Then I looked at a couple of new campaign tools by companies founded within the last 3-4 years. The interface was simple and modern. They had mobile, social, and self service analytics baked in. They could combine data from the Facebook, Twitter, Pinterest, email, SMS, and more. The interface required minimal training in fact a user familiar with the modern web sites could probably set up and execute a campaign immediately. The pricing was a tiered pay-as-you-go model ranging from free to a few hundred bucks a month. There were no servers or software to buy and manage, no IT people to assign the maintenance to, and it could be up and running immediately. Did it have every bell and whistle that the legacy product has? No. Could I implement it and make money with it tomorrow? Yes!
That is just one example. If you look at today’s legacy enterprise you can find many needs that are being under serviced. In some cases the existing solutions are simply too expensive, too cumbersome, and not modern enough. That is why companies like Workday have come out of no where to take a big chunk of the market in HR software. Workday did not invent anything new, they just provided a service to make an HR person’s job easier and more effective for less money. Atlassian is another example. Atlassian saw that developers were using many different open source tools and they needed a way to manage them all and get them to work with one another. Atlassian provides a one stop shop for developers to use the tools of their choice without having to install, maintain, and integrate it all together.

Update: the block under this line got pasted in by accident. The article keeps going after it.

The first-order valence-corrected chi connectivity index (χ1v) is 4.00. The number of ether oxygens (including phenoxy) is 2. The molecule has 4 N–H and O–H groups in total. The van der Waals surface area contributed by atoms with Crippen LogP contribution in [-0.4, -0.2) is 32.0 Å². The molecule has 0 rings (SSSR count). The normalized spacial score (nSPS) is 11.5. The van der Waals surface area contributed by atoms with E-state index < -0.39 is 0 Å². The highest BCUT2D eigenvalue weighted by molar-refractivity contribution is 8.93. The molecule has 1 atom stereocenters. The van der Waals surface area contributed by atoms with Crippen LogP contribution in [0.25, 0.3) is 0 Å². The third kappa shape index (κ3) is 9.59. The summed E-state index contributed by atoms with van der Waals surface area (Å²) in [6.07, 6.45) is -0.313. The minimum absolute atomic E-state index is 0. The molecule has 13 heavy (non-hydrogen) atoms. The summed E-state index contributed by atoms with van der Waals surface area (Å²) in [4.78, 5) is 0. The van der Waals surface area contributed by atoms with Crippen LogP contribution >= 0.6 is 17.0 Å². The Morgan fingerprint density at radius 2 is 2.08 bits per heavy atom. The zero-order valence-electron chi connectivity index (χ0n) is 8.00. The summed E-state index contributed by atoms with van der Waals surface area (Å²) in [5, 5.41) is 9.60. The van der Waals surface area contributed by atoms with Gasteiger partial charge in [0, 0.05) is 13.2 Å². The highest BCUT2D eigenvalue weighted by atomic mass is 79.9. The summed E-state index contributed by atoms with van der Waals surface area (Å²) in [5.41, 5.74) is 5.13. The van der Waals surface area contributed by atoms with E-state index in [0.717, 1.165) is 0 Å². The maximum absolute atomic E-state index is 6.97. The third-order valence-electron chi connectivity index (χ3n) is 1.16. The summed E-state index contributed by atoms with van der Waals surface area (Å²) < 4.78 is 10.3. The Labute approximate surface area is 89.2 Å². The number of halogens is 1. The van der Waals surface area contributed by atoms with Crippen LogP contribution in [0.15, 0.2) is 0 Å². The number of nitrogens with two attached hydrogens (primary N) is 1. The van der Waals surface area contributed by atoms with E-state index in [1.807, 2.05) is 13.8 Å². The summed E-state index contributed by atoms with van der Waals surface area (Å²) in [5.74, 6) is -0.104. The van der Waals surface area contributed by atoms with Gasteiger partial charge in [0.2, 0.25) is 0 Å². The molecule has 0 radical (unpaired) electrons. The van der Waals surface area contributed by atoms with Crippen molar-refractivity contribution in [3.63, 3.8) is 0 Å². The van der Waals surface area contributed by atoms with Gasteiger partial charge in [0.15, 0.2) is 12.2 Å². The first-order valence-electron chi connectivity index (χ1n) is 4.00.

The health care industry is ripe for automation and improvements in business processes. I attended the Rock Health’s Demo Day back in February in San Francisco. What I saw at the demo day and what is happening all over the world is companies are finding parts of businesses that are under serviced and solving that problem on the web. These innovative startups are enabling employers, insurers, and health care providers by automating business processes, improving information, reducing costs, and creating better health and wellness outcomes. Most of these companies did not invent anything new, they set out to solve problems that for the most part are being solved poorly, manually, or not at all.
I could go into every industry and find similar stories. Instead, I’ll share this thought provoking presentation on the 10 New Business Models for this Decade.
The cost of building new products and services have dropped substantially thanks to the cloud. Startups are emerging that are solving legacy enterprise problems in new innovative ways with modern technologies. CIOs are charged with bringing these new technologies into the enterprise and reducing costs while keeping the lights on at the same time. CIOs should think about the next generation of enterprise applications and start solving problems with new pay-as-you-go cloud services. This will help drive down costs, give customers the types of tools they are used to using at home, and get a few easy wins for bringing in mobile, social, big data, and cloud technologies into the company. Getting rid of the legacy baggage of non core applications should free up time to put some resources on enterprise priorities for those core competencies.